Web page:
March 14, 2017
As this session of the General Assembly winds down, its recurring theme has been the transfer of power to those who already have it.
The dramatic rush of legislation in early January produced the new Republican majority’s crown jewel, a right-to-work law weakening the labor unions that represent Kentucky workers.
Since then, there’s been a steady redistribution of power and influence to those who already enjoy power and influence, from those who have much less of both.
Victims of nursing-home negligence and medical malpractice lost power to the nursing home and medical industries and will now have to go through “medical review panels” before taking their complaints to court.
Coal miners are losing to the operators of unsafe mines as a bill progresses that would result in fewer state mine-safety inspections.
Workers in chain restaurants lost to corporations that are being relieved of responsibility for wage, hour, health, safety and other violations affecting their franchises’ employees.
Kentuckians will lose part of the public highways to longer, heavier trucks as a favor to the poultry, aluminum and trucking industries (though Kentucky’s short-line railroad industry is also losing).
School districts will be allowed to employ certain relatives of school-board members as lawmakers dismantle historic anti-nepotism rules piecemeal.
And women — especially low-income and rural women — will have less access to safe, legal abortions as a male-dominated legislature imposes even more constitutionally questionable barriers. At the same time, bipartisan legislation that would require employers to provide reasonable accommodations, such as breaks or unpaid time off, to pregnant or breastfeeding workers got nowhere.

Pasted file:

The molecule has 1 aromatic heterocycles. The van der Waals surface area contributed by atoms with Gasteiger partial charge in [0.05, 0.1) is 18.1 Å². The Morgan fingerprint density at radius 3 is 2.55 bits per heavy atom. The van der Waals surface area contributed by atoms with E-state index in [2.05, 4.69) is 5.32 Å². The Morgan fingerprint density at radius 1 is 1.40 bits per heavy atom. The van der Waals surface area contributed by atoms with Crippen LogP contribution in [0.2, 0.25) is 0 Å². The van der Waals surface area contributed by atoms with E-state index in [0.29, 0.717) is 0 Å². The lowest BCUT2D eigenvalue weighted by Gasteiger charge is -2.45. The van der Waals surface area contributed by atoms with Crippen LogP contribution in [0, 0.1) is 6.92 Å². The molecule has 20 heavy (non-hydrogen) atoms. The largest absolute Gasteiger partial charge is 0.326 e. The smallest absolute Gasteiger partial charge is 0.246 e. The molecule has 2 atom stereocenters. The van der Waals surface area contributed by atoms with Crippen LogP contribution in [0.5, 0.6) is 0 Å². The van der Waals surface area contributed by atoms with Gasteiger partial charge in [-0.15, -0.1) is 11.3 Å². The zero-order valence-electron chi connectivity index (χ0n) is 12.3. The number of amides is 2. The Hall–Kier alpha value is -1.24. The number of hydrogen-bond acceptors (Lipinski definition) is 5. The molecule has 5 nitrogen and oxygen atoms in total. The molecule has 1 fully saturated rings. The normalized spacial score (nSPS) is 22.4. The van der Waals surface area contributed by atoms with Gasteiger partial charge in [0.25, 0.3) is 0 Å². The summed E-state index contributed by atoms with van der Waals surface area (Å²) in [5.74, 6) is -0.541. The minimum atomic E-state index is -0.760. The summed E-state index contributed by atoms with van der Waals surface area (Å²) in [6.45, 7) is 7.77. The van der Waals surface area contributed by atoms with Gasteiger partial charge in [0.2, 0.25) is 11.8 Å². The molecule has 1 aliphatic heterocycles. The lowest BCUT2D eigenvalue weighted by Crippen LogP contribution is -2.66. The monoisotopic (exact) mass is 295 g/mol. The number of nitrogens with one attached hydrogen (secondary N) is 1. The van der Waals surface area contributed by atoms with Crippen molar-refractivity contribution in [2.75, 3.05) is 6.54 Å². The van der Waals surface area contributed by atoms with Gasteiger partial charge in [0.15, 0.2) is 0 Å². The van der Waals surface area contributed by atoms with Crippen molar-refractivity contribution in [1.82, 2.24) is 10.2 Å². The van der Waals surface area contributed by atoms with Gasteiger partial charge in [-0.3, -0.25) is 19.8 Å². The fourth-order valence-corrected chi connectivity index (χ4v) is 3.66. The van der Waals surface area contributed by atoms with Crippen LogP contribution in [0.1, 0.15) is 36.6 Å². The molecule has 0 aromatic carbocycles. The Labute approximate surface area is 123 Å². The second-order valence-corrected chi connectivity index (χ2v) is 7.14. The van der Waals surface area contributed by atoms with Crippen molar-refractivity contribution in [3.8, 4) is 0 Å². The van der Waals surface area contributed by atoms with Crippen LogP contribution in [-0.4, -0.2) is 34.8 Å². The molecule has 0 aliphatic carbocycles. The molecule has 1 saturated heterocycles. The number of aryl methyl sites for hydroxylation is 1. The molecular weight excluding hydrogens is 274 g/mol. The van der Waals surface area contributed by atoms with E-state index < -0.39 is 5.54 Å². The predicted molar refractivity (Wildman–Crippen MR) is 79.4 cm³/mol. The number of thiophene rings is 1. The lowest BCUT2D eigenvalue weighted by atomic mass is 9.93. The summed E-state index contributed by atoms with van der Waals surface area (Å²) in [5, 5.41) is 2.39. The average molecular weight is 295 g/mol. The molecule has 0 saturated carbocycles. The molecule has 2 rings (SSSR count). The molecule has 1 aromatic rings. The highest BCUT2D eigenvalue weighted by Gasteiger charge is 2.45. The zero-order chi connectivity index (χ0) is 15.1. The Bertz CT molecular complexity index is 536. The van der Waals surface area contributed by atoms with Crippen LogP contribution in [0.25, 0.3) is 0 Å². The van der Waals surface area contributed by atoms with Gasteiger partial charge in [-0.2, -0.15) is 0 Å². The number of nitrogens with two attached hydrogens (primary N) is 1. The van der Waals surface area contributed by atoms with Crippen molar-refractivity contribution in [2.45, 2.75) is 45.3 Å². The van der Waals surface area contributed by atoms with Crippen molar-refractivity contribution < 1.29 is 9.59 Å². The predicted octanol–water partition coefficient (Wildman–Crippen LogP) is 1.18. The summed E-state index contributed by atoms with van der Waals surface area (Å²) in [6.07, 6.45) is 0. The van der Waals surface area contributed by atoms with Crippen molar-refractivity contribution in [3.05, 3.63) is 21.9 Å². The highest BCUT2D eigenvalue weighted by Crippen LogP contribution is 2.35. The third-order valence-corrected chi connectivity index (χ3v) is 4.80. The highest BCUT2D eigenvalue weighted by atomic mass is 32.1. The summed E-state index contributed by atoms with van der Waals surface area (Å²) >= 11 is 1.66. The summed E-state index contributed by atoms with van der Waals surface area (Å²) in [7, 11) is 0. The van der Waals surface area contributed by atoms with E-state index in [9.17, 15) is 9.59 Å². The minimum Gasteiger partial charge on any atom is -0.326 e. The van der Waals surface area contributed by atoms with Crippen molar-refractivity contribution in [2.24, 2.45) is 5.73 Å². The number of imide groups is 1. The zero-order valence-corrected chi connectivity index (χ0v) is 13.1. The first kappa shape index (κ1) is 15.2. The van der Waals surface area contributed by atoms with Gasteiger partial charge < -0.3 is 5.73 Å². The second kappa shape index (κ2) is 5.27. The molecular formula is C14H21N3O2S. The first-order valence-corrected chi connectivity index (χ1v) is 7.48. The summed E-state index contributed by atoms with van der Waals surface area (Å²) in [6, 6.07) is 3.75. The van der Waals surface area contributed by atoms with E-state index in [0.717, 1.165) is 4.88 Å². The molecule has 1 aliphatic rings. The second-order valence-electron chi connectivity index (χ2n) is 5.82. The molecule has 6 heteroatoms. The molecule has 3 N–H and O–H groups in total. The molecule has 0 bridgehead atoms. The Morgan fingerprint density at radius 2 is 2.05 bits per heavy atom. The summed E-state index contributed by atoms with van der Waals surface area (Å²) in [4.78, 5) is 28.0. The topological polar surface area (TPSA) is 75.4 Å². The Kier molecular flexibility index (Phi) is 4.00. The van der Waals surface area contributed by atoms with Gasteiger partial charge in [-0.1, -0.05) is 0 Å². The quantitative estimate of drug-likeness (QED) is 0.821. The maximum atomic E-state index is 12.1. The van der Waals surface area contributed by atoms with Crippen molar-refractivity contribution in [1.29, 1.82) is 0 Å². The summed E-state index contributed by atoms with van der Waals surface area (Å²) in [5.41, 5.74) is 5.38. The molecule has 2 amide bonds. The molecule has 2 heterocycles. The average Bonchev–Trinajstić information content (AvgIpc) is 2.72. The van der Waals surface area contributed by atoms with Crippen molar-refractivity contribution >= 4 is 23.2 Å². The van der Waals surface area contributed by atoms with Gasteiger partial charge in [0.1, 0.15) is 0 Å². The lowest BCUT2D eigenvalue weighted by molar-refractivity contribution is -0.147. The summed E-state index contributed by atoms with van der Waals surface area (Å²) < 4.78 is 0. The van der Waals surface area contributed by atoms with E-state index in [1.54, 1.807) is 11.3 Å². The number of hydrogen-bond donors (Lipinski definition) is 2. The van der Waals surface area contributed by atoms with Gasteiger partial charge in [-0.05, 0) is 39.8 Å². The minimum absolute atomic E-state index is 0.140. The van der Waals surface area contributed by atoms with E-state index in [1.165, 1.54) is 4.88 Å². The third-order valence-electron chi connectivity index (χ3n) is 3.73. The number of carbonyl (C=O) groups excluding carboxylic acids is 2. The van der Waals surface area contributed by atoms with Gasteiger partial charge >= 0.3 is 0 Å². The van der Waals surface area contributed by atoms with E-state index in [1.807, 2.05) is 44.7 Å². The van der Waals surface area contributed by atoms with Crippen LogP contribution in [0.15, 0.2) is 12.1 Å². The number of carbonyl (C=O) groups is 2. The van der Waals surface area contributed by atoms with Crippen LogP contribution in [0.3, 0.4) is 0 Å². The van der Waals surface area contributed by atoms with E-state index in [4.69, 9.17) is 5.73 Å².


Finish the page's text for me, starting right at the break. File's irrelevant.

The legislature’s new Republican majority is making Kentucky a guinea pig to test the theory that lowering wages and taking away Kentuckians’ rights will produce a better, more prosperous state.
In doing so, the new Republican majority is also carrying out the agenda of an organization founded and funded by the Koch brothers (who have plenty of power, influence and money) that opened shop in Kentucky in 2014. Americans for Prosperity does not report how it spends its money or where its money comes from. It does not give directly to candidates, but there’s no doubt its independent spending was a factor in last fall’s elections when Republicans won the House for the first time in almost a century and also in Gov. Matt Bevin’s victory in 2015.
Kentucky’s legislature and governors have long been captive to monied interests, most notably road builders and other state contractors.
This session is the first in which lawmakers have owed so much to out-of-state interests.
This session’s redistribution of power eventually will manifest itself in lawmakers’ hometowns and across their districts. They can pat themselves on the backs if, indeed, their constituents become more prosperous, healthy and safe as a result of their actions. If that’s not how it works out, however, voters will have to make a strong statement to be heard above the siren song of dark money.